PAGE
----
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I am working on developing a JAX-RS webservice using RestEasy 2.2.2 to be deployed on Tomcat 7. The webservice returns JSON (via Jackson) to the clients. I got it working so far but I am not sure how to build the dynamic links that needs to be sent to the clients.

The following comes to my mind:

1- Make a deep copy of the root object (that itself contains other objects, three levels total), modify the String properties that represent the links, and return this new object.

Concern: Performance, getting the deep copy implementation correct

2- Modify the object per request and return it

Concern: Concurrency issues (I am not even sure if this is even possible)

3- Build a new root object, iterating over the "main object" and modify/add as needed

Concern: Similar to (1). Basically this is implementing a copy constructor vs. cloning() the object.

The only example I could find (scroll down to the "JAX-RS resource class" section) seems to implement option 3. However, if I am not mistaken, it also behaves like option 2 (it modifies the object and adds to the collection) and I am not sure how the concurrency issues are handled.

Thank you in advance for any guidance, help and opinions.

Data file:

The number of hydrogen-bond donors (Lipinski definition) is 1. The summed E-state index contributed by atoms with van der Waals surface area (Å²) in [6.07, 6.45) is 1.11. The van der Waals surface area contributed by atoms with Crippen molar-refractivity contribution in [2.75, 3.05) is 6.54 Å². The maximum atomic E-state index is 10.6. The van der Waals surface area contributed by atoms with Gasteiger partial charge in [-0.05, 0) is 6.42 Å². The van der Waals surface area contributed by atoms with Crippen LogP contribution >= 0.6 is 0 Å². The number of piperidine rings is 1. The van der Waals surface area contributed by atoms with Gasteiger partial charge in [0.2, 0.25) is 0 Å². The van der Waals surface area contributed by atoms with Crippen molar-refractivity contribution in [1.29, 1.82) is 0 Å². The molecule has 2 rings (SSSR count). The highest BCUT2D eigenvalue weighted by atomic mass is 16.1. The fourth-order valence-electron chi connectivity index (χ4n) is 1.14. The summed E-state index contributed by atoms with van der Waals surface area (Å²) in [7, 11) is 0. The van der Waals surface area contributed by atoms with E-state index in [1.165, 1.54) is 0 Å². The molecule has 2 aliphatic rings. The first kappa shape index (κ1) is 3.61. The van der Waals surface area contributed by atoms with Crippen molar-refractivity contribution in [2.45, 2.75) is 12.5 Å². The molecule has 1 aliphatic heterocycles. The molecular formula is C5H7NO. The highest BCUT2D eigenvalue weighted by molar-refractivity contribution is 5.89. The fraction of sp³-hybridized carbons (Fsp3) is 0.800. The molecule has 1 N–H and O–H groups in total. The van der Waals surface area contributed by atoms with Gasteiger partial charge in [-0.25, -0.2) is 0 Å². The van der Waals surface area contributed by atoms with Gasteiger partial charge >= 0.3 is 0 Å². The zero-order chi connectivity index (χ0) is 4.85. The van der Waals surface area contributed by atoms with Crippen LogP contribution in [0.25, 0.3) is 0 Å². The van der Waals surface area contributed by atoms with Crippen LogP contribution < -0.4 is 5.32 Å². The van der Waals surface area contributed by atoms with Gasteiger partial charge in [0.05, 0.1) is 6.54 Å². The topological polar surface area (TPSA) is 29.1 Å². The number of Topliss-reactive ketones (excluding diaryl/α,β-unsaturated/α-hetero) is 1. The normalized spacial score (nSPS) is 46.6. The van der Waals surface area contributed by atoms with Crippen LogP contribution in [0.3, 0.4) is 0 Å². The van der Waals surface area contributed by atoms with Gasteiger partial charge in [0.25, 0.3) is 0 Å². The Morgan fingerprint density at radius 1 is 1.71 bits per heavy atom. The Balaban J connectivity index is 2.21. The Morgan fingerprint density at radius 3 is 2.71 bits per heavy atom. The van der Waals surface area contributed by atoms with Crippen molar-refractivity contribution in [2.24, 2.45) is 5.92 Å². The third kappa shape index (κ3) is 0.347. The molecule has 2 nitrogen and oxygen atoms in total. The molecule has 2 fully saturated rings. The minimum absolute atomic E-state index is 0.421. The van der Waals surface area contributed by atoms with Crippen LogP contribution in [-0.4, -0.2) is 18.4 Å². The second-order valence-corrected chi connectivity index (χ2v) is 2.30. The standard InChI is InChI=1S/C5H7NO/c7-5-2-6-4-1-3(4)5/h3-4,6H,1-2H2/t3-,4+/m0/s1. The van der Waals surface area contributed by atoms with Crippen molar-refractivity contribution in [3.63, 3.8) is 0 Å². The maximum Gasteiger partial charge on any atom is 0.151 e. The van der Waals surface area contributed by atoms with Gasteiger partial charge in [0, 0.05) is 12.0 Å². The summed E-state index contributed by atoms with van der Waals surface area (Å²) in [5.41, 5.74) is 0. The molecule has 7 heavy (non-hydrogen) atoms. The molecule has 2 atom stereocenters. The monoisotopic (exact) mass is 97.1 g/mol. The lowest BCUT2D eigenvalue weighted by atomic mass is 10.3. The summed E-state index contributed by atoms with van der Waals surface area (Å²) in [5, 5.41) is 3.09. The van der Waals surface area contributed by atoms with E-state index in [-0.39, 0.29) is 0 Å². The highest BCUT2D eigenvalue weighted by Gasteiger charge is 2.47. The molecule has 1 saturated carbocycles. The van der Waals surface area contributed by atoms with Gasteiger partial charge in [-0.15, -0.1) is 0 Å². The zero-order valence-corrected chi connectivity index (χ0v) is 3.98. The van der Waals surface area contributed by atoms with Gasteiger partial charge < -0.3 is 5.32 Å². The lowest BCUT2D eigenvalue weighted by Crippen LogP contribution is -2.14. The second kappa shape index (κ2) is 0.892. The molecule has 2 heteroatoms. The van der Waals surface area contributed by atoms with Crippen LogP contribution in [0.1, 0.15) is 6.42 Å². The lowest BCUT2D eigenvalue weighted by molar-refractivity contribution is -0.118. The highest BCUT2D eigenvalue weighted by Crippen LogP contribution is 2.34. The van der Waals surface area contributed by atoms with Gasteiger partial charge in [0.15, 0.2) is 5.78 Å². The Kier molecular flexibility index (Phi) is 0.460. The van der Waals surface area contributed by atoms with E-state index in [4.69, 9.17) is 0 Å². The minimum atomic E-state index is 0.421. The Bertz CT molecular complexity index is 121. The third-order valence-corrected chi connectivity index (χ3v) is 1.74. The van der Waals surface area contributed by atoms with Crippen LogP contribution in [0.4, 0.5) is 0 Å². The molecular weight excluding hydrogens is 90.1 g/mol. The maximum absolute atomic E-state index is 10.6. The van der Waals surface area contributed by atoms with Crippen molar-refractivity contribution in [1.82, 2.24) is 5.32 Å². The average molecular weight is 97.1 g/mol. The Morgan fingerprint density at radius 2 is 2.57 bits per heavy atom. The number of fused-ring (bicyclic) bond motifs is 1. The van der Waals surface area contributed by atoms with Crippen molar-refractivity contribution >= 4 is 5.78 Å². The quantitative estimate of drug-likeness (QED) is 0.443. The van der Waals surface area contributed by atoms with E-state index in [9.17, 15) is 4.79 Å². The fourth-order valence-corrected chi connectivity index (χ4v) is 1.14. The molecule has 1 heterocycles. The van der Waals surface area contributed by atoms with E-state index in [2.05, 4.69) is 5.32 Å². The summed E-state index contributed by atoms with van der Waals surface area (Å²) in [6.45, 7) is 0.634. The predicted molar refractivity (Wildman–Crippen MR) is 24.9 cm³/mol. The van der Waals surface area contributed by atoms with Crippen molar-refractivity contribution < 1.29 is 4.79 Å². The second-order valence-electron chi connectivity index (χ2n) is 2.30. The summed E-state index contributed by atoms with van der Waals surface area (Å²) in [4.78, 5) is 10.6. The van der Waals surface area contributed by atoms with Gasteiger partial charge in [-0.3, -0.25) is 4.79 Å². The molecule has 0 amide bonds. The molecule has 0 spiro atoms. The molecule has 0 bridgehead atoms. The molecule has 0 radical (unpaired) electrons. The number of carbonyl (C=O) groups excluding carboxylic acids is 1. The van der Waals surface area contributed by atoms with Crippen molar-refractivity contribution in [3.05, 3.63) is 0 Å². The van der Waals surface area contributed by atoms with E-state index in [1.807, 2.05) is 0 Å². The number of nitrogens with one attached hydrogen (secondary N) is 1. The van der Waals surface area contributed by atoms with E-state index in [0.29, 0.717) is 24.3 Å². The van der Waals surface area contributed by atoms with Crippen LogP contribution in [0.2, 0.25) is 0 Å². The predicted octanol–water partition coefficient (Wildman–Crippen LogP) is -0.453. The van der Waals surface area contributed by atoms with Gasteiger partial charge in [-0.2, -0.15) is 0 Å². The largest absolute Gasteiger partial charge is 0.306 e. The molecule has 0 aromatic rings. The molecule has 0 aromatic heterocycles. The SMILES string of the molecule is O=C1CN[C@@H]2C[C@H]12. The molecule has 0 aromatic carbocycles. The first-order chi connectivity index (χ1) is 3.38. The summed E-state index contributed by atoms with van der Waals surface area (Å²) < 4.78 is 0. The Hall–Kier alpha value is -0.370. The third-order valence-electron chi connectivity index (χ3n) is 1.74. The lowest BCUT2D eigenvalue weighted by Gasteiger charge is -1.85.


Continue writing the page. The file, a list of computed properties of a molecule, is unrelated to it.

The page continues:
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Can you provide any code that you have so far? I am not sure you should have to modify the link, but I am not that familiar with HATEOAS. – bamana Sep 20 '11 at 5:41
@bamana: I have not coded this part yet, it is at the "planning" stage right now. Is it really possible to keep the URL the same? The idea is that the returned URLs will represent something the client can use directly. For example, if the request is coming in the form of http://localhost:8080/MyApp/stuff, then returned URL will contain http://localhost:8080/MyApp. If the request is of the form http://Ip_To_Server:8080/MyApp/stuff, then returned URL will contain http://Ip_To_Server:8080/MyApp. I am trying to figure out how to process the in-memory object for these different requests. – alokoko Sep 20 '11 at 13:18
up vote 0 down vote accepted

In case anyone reads this question in the future: I went with the "serialize-deserialize in memory" route to get a fresh copy and built the links dynamically on this fresh copy. I already have JSON readers and writers available so the solution was available with very little work (single line for the actual call, to be exact). For the purposes of the project, it seems to work fine (in terms of performance).

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I want to do the same and after going through RESTeasy atom links, I finally decided to do it "by hand". Would you please provide some details (a code snippet is perfect) on how you managed to do it in a clean an concise manner? Thanks. – Arash Shahkar Apr 15 '14 at 4:54

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